Choi and Wang et al. showed that expression of the Epstein–Barr virus signaling protein LMP1 in B cells stimulated T cell responses to multiple tumor-associated antigens (TAAs) by upregulating several known TAAs, increasing TAAs presentation on MHC II, and upregulating costimulatory ligands. CD4+ T cells co-cultured with LMP1-expressing B cells showed increased proliferation, EOMES expression, and cytotoxicity (CD4 CTLs). Adoptive transfer of CD4 CTLs to A20 tumor-bearing mice inhibited tumor growth, and its combination with anti-PD-1 further improved survival. CD4+ T cells stimulated with LMP1-transfected autologous CLL cells showed activation and expansion into CD4 CTLs.
Contributed by Shishir Pant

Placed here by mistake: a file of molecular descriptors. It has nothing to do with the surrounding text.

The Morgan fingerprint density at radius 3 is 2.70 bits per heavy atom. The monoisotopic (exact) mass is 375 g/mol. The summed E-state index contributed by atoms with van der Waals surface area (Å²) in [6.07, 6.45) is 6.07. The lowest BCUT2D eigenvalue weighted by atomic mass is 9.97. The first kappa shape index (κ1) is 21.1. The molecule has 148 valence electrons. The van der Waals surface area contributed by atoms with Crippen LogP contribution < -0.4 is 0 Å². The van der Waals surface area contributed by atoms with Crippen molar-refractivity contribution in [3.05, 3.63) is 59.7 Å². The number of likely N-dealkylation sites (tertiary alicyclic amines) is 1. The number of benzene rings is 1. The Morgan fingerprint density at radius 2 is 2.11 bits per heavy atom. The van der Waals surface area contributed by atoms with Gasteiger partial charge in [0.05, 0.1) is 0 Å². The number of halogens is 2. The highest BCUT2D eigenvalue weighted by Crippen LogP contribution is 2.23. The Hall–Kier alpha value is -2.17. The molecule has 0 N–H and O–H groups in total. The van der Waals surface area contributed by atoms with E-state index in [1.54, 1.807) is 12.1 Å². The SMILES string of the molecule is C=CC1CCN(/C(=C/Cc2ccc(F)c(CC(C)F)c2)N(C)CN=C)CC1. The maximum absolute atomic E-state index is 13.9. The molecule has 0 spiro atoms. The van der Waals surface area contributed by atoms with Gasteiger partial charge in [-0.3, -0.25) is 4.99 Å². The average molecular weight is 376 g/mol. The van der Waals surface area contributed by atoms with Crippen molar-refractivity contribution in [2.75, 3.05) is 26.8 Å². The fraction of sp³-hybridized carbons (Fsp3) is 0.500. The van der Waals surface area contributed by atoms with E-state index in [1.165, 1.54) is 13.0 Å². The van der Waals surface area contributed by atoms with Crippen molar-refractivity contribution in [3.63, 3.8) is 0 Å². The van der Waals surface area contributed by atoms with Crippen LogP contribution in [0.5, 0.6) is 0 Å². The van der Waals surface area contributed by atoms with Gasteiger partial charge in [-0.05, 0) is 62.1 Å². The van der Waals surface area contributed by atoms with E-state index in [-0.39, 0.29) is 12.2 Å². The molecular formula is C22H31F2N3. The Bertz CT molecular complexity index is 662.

ABSTRACT: Tumour-associated antigens (TAAs) comprise a large set of non-mutated cellular antigens recognized by T cells in human and murine cancers. Their potential as targets for immunotherapy has been explored for more than two decades(1), yet the origins of TAA-specific T cells remain unclear. While tumour cells may be an important source of TAAs for T cell priming(2), several recent studies suggest that infection with some viruses, including Epstein-Barr virus and influenza virus can elicit T cell responses against abnormally expressed cellular antigens that function as TAAs(3,4). However, the cellular and molecular basis of such responses remains undefined. Here we show that expression of the Epstein-Barr virus signalling protein LMP1 in B cells provokes T cell responses to multiple TAAs. LMP1 signalling leads to overexpression of many cellular antigens previously shown to be TAAs, their presentation on major histocompatibility complex classes I (MHC-I) and II (MHC-II) (mainly through the endogenous pathway) and the upregulation of costimulatory ligands CD70 and OX40L, thereby inducing potent cytotoxic CD4(+) and CD8(+) T cell responses. These findings delineate a mechanism of infection-induced anti-tumour immunity. Furthermore, by ectopically expressing LMP1 in tumour B cells from patients with cancer and thereby enabling them to prime T cells, we develop a general approach for rapid production of autologous cytotoxic CD4(+) T cells against a wide range of endogenous tumour antigens, such as TAAs and neoantigens, for treating B cell malignancies. This work stresses the need to revisit classical concepts concerning viral and tumour immunity, which will be critical to fully understand the impact of common infections on human health and to improve the rational design of immune approaches to treatment of cancers.